Former world champion Pauline Ferrand-Prévot has told Velonews she has no further plans to compete in professional road races.
Ferrand-Prévot’s decision comes after she won world titles in cross-country and marathon cross-country mountain bike racing in 2019. The Frenchwoman participated in just one professional road race this season.
“I have decided to move away from racing on the road full-time,” Ferrand-Prévot said. “I’m not saying that I’ll never do it again, but I can say that it’s my least favorite discipline, it’s a different atmosphere and it makes it less enjoyable. The road is a very beautiful sport, but one that suits me less.”
The coming weeks will see Ferrand-Prévot return to cyclocross, a discipline in which she won the elite world title in 2015. For 2020 her main aim is the Tokyo Olympics where she is hoping to win the gold medal in cross-country mountain biking.
The decision to stop racing the road, where she rides in Canyon-SRAM’s distinctive colors, has been a while coming. The 27 year-old has been seen less frequently in recent seasons, and her only 2019 start was at the French nationals where she finished 20th.
With her two rainbow jerseys, this has been a year of rebirth for Ferrand-Prévot. After surgery to correct iliac artery endofibrosis, her results in off-road racing built steadily, winning a French Cup race in May before reclaiming her national title two months later. In July she won three cross-country World Cups races, and in August she won the cross-country title on the technical course at Mont-Saint-Anne, Canada.
“I felt very emotional,” she said. “I was really happy to win it and to become world champion again, but the thing that most pleased me was that I felt fully myself, physically and mentally. And, in many ways, the race summed up my last few years: I fell at the start, I got up, I was not discouraged, and I started to climb, one place after another, until victory. An amazing feeling, especially after those difficult years.”
And she has certainly suffered some difficult years.
After three junior rainbow jerseys, Ferrand-Prévot’s first senior title came in 2014 on the road in Ponferrada. She earned the same honor in cyclocross four months later. Then, in 2015, she won her first cross-country mountain-bike title. For a few weeks in 2015 she was world champion in three individual disciplines and seemed invincible.
It was the first time any rider — man or woman — had held all three titles in the same calendar year.
But the ensuing years have been blighted by injury. In 2016 a knee fracture, allergies and sciatic problems brought Ferrand-Prévot to the nadir. She abandoned the Olympic mountain-bike race after finishing the road race 26th on a Rio course that suited her.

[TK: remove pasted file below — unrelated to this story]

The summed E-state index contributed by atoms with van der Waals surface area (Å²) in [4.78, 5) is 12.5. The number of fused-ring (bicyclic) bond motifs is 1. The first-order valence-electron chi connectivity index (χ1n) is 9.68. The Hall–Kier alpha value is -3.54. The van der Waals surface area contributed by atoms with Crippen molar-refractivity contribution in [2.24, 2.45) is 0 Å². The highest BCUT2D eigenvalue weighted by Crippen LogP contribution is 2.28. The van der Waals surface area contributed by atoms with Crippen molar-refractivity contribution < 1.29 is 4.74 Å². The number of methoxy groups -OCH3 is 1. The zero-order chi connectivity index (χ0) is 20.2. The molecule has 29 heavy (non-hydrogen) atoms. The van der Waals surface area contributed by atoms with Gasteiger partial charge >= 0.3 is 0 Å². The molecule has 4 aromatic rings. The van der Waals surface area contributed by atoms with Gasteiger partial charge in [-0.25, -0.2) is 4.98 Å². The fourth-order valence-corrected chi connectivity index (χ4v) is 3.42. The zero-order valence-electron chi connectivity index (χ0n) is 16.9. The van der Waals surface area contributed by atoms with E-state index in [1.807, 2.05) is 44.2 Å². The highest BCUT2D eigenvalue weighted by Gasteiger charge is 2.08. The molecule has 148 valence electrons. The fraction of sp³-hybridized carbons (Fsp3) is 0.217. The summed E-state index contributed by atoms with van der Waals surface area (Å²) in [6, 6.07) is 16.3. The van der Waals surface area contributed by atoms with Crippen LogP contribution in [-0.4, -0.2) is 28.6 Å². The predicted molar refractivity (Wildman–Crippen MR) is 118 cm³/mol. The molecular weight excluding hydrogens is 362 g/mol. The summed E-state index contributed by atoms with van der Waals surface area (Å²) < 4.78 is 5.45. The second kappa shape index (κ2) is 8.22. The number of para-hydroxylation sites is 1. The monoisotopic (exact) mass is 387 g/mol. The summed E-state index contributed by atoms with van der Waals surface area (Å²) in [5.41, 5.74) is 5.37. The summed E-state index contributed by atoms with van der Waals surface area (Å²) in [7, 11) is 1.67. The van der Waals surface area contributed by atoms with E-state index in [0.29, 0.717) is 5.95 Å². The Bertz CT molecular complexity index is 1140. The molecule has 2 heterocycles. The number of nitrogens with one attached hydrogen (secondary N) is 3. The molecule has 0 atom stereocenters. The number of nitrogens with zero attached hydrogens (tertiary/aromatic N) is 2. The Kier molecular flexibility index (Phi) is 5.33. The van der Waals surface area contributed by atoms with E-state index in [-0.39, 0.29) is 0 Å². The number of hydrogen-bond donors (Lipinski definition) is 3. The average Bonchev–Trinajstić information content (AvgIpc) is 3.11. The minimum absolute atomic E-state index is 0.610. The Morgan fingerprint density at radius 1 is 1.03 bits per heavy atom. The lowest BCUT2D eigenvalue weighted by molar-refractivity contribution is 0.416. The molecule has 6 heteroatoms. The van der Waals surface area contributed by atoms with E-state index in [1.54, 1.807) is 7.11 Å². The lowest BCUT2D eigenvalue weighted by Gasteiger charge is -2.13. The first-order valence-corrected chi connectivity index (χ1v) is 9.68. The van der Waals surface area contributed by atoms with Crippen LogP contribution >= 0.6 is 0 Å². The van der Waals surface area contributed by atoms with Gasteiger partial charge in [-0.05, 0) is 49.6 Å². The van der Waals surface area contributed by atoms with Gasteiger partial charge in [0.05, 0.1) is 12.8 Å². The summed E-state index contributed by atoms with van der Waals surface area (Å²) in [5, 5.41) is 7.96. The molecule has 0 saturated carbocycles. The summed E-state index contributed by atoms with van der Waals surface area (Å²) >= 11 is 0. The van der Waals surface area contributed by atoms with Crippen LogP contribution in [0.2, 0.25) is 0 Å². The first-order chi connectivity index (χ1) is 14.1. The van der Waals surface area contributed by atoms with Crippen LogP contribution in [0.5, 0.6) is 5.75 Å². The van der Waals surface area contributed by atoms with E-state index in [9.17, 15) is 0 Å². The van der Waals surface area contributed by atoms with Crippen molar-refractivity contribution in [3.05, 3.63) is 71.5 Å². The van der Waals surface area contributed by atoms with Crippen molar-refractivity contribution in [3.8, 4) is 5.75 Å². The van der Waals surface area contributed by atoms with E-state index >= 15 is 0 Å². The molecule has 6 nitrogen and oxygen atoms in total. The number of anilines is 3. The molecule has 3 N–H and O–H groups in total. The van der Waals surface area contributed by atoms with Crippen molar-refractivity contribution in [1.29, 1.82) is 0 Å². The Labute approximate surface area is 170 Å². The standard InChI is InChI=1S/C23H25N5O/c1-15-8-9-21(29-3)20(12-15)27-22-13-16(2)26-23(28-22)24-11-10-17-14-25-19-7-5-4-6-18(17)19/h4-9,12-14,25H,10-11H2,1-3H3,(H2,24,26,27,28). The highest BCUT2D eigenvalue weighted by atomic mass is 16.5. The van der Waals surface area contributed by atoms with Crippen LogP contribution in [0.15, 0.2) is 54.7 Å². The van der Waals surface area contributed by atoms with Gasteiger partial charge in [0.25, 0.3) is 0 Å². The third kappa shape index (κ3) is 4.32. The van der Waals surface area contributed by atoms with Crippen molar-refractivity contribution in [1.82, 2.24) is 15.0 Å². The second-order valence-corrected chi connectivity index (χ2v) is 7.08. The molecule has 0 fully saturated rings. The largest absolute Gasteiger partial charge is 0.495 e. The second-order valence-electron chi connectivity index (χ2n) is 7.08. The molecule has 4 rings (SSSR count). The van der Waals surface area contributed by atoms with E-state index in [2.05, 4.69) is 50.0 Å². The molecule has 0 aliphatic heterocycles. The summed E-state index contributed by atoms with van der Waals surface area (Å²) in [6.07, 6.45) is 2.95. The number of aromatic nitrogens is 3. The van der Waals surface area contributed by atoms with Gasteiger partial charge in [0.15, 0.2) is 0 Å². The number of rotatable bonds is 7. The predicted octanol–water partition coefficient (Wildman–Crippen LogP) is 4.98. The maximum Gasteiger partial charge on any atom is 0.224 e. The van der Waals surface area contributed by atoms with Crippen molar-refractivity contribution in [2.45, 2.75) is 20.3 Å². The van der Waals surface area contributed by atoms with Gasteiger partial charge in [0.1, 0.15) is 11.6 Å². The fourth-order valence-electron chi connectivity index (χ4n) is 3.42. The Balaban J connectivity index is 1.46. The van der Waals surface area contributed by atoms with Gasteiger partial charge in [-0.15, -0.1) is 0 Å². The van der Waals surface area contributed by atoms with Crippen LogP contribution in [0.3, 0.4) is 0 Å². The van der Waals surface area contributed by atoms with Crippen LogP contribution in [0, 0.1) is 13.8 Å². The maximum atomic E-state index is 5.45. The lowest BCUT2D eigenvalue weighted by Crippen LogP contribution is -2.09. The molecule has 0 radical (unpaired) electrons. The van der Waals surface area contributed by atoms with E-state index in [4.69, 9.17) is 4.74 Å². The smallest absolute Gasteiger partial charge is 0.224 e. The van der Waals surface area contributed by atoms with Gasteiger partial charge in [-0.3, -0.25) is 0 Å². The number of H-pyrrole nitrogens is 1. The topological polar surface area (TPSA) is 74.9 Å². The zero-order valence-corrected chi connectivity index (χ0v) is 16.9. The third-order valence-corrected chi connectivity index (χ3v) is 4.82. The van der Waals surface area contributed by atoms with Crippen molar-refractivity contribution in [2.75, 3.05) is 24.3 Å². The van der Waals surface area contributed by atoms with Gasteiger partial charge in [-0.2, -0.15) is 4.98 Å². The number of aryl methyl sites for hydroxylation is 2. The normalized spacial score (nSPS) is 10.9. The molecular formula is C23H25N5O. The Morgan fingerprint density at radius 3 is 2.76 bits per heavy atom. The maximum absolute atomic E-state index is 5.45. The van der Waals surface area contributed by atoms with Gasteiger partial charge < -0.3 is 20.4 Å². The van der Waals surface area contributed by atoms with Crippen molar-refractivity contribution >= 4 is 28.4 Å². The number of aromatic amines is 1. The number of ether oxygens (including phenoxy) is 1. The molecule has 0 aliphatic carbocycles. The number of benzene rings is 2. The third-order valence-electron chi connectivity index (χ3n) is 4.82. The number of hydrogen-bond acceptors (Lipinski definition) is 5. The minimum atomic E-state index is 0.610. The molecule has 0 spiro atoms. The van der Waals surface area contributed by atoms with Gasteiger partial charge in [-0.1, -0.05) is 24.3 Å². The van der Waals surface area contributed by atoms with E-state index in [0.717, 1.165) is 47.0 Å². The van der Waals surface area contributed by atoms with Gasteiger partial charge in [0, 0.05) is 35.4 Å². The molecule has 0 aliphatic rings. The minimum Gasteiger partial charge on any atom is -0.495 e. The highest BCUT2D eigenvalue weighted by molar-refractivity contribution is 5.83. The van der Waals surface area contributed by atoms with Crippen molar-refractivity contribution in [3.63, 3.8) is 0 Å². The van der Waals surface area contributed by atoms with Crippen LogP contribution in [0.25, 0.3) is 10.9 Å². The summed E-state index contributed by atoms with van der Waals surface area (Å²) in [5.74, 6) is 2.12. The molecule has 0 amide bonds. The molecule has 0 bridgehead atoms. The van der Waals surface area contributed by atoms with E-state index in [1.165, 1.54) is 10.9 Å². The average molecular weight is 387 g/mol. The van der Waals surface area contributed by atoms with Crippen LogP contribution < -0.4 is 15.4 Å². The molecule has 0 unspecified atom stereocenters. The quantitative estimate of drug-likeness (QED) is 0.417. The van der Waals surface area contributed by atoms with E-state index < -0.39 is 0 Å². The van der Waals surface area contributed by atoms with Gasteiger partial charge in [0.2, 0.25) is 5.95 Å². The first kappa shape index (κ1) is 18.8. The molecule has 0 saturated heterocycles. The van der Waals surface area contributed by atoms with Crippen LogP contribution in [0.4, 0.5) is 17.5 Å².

Though she won occasionally throughout the next two years she never returned to her dominant best and experienced leg pain caused by the artery problems which remained undiagnosed until the end of last year.
“I felt that something was wrong, that my legs couldn’t deliver the power they were used to, but nobody could find what it was,” Ferrand-Prévot said. “And this was really hard, because you start thinking that maybe it’s only in your head, maybe you’re lazy, or things like that.
“So you train even harder but with less and less results, with anxiety rising. Once we put a name on this injury, everything became easier, I knew where I was going, the surgery, the recovery, and the come-back. I could trust myself again.”
After falling out of love with the sport, the joy is definitely back for Ferrand-Prévot and she is looking forward to returning to competition later this month.
“[Cyclocross] is really close to my heart. Physically, it allows me to start the intensity, and since I was a kid I have always done cyclocross during winter,” Ferrand-Prévot said. “I can’t stay until March without race, I need to find some of the stress I like. And in winter it’s a little harder to train, so cyclocross races give me a good goal.”
She will begin her season with some French races before competing at the World Cups in Nommay and Hoogerheide. Then, she hopes to be selected for the French World Championship squad.
Despite this, her eyes remain firmly set on the Olympics.
“With the Olympic Games on the horizon the year will be special,” she said. “I just want to reproduce the season I had in 2019: to be there on my goals, the world championships and the Olympics. I know that if I can give it my best during those days, I will have no regrets.
“I can’t deny I have an Olympic medal on my mind, as it’s the only one I am missing. After London and Rio I know that it’s a very special race. The only thing I want is feeling I am at my best this day, and then everything could happen. But whatever it would be, I would have no regrets, as I would have been deeply and fully myself.”